went ihe whisky. Over plunged the iron
the creek, and out shouted the riot
ers. Siowly they worked and bard
by 5 P. M. the bridge was stripped,
the timbers set on fire, amid the
drunken brawlingsof as low a set of men
could be gathered together.
Then the rioters marchc 1 to the French
street bridgr GO feet long. Here they
recru Is and worke I more rnpi lly.
Rails and timbers were torn up and pitch
down the embankment. Then the
lorcn was appuea to ine nmueis. iy ;
1. M. the work of destruction
The mob numbered not over 500, wo
and all. They were of the lowest
class, the majority of them drunk. Indeed
was a shocking sight to see the burial
and debauchery displayed by these
lawless beings.
later. The State authorises have
since sent in to Erie a force sufficient to
the peace ; the bridges are being
rapidly re-built, and the interruption to
travel is by this time removed.
Iowa Senator.
Nebraskaisni was fairly floored in the
Legislature of Iowa in the election of ihe
James Harlan to the Senate of the
Uuited States. Mr. II. is a professor in
Pleasant College, a m 'n of decided
ability, and a firm Anti-Nebraska Whig.
Nebraska Democrats after a num
ber of ballotings abandoned Senator
Dodge, and rallied on Mr. Cook, a silver
Whig who stood ready, it is pre
sumed, to subserve the in'erest of Doug
las and Co. Fortuna ely the majority
Ihe Legislature considered Cook an
unsafe character for freedom in the
American Law Register, For January.
The last n amber of this xcellcnt pe
riodical is filled with its usual abundance
of interesting matter. It opens with an
elaborate essay upon "Copy right,"
and the question whether Abridgments
are infringements upon Copyright of an
original work.
The Reported cases contain decisions
by the U. S. Circuit Court upon the ex
tent and limitations of the rights of Pat
entees ; Decisions of the N. Y. Courts
upon the liability of a joint slock compa
rer spurious stock issued by their trans
fer agents ; Decision of the Pennsylva
nia Courts upon the validity of Mortgages
given to secure future advances of mon
ey on Buildings ; beside many matters
of practice, reviews ke.
Published by D. B. Canfield tk Co.,
Philadelphia. Terms S3 per annum.
An anti-Nebraska speaker in the Illi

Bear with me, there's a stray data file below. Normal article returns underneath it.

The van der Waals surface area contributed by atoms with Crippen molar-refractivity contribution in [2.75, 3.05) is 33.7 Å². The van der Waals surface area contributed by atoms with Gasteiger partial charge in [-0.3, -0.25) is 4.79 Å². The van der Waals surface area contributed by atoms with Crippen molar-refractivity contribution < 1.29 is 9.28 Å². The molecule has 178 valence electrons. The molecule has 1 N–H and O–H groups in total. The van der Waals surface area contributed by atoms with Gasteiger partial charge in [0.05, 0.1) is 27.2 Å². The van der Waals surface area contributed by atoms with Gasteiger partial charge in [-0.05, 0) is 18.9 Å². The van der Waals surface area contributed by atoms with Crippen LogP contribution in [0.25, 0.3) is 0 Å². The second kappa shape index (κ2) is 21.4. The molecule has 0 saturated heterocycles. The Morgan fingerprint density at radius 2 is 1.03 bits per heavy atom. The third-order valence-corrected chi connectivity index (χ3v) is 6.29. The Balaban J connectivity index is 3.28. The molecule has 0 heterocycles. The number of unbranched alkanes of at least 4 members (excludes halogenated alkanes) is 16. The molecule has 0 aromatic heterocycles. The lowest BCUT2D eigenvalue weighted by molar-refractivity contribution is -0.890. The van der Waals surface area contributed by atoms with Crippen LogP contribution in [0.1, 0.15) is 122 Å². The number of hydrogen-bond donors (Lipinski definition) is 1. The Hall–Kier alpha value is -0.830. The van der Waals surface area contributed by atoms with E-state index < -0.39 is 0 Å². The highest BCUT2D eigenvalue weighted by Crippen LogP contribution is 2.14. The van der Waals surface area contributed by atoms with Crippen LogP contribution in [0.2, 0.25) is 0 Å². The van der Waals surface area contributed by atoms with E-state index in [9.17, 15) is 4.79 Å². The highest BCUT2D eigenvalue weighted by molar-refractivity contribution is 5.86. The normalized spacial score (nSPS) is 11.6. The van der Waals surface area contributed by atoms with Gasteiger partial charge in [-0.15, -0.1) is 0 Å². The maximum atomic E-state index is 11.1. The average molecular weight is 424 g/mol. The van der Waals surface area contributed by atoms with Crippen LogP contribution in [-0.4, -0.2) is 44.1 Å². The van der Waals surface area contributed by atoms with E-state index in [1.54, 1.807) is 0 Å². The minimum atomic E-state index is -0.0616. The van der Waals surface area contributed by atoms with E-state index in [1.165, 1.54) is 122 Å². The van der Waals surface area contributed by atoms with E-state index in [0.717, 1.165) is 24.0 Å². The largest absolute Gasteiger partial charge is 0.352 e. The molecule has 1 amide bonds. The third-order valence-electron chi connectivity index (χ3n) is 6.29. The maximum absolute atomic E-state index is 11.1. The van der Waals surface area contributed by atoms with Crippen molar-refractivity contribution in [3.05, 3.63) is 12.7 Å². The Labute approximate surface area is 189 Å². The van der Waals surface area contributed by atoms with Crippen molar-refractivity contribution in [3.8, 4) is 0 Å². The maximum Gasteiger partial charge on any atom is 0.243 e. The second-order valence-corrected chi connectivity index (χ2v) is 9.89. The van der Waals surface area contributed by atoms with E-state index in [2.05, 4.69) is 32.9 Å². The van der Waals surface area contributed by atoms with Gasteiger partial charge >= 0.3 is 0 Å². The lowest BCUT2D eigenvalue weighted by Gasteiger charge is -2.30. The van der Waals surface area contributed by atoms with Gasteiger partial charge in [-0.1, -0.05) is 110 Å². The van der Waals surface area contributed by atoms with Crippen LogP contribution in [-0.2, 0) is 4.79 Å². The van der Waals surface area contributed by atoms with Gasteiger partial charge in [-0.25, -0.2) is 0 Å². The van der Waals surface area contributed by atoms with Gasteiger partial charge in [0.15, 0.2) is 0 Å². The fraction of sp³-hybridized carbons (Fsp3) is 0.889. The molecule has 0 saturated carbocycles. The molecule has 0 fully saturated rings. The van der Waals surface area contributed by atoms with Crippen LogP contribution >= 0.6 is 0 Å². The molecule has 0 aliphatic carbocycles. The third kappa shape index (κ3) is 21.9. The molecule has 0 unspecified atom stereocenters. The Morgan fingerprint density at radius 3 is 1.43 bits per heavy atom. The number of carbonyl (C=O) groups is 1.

nois Legislature is elected, by 16 ma
jority. This settles the question ol the
election of Senator against Gen. ShieUs.
Ohio Cultivator. The Eleventh
Volume of this agricultural paper com
menced on thelst inst, and now is a good
time to subscribe. The Cultivator was
the first paper in Ohio, devoted exclu
sively to the interest of the great farm
ing masses of the State, and it has been
sustained with ability by Mr. Bate
ham. For some years past, Col. Harris
has been associated as assistant editor,
and his labors and practical common
sense have been valuable. We are glad
to know that the Cultivator has secured a
liberal support, and we trust there will
be no falling off jn 1 855.
Political Persecution.
The Judges of a certain class, both on
the Supreme bench" and in the District
Courts of the United States, together
uith the United fetales Attorneys and
Marshals, are busy whenever they dare
be busy, in forcing indictments against
those w ho have spoken against the Fugi
tive Act, or sought to bring its despotism
to a legal test.
In Boston, men who made speeches in
Fannueil Hall against the seizure of
Burns are indicted. The Jury refuse to
convict. But Judge Uurtiss and the
United States officials press them at every
point, and demand the internal Jaw. ( it
law it should be called, ) shall be en
forced in letter and spirit. We shall see
how a New England Jury will regard
the matter before they pet through with it.
As in Boston, so in Milwaukee. Booth
has been persecuted fiendishly. But the
officials are not satisfied and finding the
old indictment faulty, have brought in a
new one, adding another count on ac
count of the rescue case there last year.
In addition, Byron Paine, the Atty. of
the slaves, Charles K. Watkins, Robert
Reed and Frank Raymond, are put un
der the ban. It is said, furthermore, that
Gen, Paine, H. Hulchins, A. II. Biel-
feld, Dr. E. B. Wolcot, W. H. VVaier
man, George T. Wright and C. Clement,
are to be indicted. Stranger still, a let
ter before us from a friend, decidedly
Hunker in dayf gone by, says, " I fear
I shall have to join the fight for the
United States officials, Judge and all are
leagued together, and there are cn the
Grand Jury tools of theirs or enemies of
the defendants, looking as though it had
been packed. Besides the majority of
these men Dr. Wolcot for instance
denounced kidnapping and the Atlor
neys Byron Paine, &c. aided the fu
gitives professionally, without infringing
upon any law." I he People won t stand
this and can't. It is an issue of personal
liberty, and the citizen, not the slave or
the colored man, is the sufferer.
Nor has Ohio been "let alone."
Sloane, of Sandusky, in doing a simple
professional act performing a duty
which no lawyer would dare disregard
was sued, and mulcted in a heavy pen
alty by the Uuited Slates District Court,
Judge Leavitt, leaning to the side of the
Oligarchs, and the other officials working
for them. Sloane was no Abolitionist,
but what was termed a "Silver Grey."
Yet for the exercise of a right and a priv.
ilege, he was punished under this ac
cursed fugitive act.
Whose life or liberty or property is
safe, if this be justice or law? If the
People can see these things, they will be